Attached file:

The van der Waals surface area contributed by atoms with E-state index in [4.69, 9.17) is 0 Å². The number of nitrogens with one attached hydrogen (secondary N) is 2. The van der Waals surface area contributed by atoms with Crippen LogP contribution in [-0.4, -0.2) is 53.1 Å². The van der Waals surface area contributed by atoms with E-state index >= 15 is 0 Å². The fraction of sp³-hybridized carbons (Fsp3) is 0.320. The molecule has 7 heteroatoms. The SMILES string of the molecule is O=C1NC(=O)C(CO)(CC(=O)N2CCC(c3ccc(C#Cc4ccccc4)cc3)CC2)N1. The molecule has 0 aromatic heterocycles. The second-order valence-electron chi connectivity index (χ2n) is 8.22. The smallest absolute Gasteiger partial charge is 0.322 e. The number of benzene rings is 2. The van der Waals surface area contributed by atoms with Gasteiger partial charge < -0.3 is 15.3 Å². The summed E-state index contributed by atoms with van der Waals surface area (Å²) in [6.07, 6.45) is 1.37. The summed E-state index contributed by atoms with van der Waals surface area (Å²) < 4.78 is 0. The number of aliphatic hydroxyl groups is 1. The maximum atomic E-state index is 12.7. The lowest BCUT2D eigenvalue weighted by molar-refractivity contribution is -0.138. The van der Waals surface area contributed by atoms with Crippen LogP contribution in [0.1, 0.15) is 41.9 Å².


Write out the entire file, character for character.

The van der Waals surface area contributed by atoms with E-state index in [4.69, 9.17) is 0 Å². The number of nitrogens with one attached hydrogen (secondary N) is 2. The van der Waals surface area contributed by atoms with Crippen LogP contribution in [-0.4, -0.2) is 53.1 Å². The van der Waals surface area contributed by atoms with E-state index >= 15 is 0 Å². The fraction of sp³-hybridized carbons (Fsp3) is 0.320. The molecule has 7 heteroatoms. The SMILES string of the molecule is O=C1NC(=O)C(CO)(CC(=O)N2CCC(c3ccc(C#Cc4ccccc4)cc3)CC2)N1. The molecule has 0 aromatic heterocycles. The second-order valence-electron chi connectivity index (χ2n) is 8.22. The smallest absolute Gasteiger partial charge is 0.322 e. The number of benzene rings is 2. The van der Waals surface area contributed by atoms with Gasteiger partial charge < -0.3 is 15.3 Å². The summed E-state index contributed by atoms with van der Waals surface area (Å²) in [6.07, 6.45) is 1.37. The summed E-state index contributed by atoms with van der Waals surface area (Å²) < 4.78 is 0. The number of aliphatic hydroxyl groups is 1. The maximum atomic E-state index is 12.7. The lowest BCUT2D eigenvalue weighted by molar-refractivity contribution is -0.138. The van der Waals surface area contributed by atoms with Crippen LogP contribution in [0.1, 0.15) is 41.9 Å².